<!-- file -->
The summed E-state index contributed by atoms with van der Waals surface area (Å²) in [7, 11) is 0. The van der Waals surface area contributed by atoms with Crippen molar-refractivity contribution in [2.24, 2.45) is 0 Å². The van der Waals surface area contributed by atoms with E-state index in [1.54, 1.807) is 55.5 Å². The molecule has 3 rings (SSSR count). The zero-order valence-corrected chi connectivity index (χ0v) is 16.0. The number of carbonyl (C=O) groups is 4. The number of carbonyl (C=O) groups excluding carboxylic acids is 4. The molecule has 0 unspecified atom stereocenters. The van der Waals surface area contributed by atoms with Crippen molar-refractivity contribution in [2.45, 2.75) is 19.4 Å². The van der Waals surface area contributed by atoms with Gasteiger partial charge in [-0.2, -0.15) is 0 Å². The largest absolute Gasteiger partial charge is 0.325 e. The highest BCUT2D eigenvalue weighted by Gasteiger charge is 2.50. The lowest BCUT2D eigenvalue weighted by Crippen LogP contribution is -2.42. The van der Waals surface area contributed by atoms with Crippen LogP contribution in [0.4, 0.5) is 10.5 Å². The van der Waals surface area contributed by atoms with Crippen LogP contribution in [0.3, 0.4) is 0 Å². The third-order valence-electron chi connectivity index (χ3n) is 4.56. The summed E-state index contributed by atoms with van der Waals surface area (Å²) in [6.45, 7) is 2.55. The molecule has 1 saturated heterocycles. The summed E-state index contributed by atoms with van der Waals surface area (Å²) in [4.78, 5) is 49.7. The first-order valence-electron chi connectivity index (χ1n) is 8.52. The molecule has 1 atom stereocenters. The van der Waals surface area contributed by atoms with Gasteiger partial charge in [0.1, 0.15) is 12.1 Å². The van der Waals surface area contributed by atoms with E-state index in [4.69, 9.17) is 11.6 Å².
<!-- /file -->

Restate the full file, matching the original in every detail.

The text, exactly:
The summed E-state index contributed by atoms with van der Waals surface area (Å²) in [7, 11) is 0. The van der Waals surface area contributed by atoms with Crippen molar-refractivity contribution in [2.24, 2.45) is 0 Å². The van der Waals surface area contributed by atoms with E-state index in [1.54, 1.807) is 55.5 Å². The molecule has 3 rings (SSSR count). The zero-order valence-corrected chi connectivity index (χ0v) is 16.0. The number of carbonyl (C=O) groups is 4. The number of carbonyl (C=O) groups excluding carboxylic acids is 4. The molecule has 0 unspecified atom stereocenters. The van der Waals surface area contributed by atoms with Crippen molar-refractivity contribution in [2.45, 2.75) is 19.4 Å². The van der Waals surface area contributed by atoms with Gasteiger partial charge in [-0.2, -0.15) is 0 Å². The largest absolute Gasteiger partial charge is 0.325 e. The highest BCUT2D eigenvalue weighted by Gasteiger charge is 2.50. The lowest BCUT2D eigenvalue weighted by Crippen LogP contribution is -2.42. The van der Waals surface area contributed by atoms with Crippen LogP contribution in [0.4, 0.5) is 10.5 Å². The van der Waals surface area contributed by atoms with Crippen LogP contribution in [0.3, 0.4) is 0 Å². The third-order valence-electron chi connectivity index (χ3n) is 4.56. The summed E-state index contributed by atoms with van der Waals surface area (Å²) in [6.45, 7) is 2.55. The molecule has 1 saturated heterocycles. The summed E-state index contributed by atoms with van der Waals surface area (Å²) in [4.78, 5) is 49.7. The first-order valence-electron chi connectivity index (χ1n) is 8.52. The molecule has 1 atom stereocenters. The van der Waals surface area contributed by atoms with Gasteiger partial charge in [0.1, 0.15) is 12.1 Å². The van der Waals surface area contributed by atoms with E-state index in [4.69, 9.17) is 11.6 Å².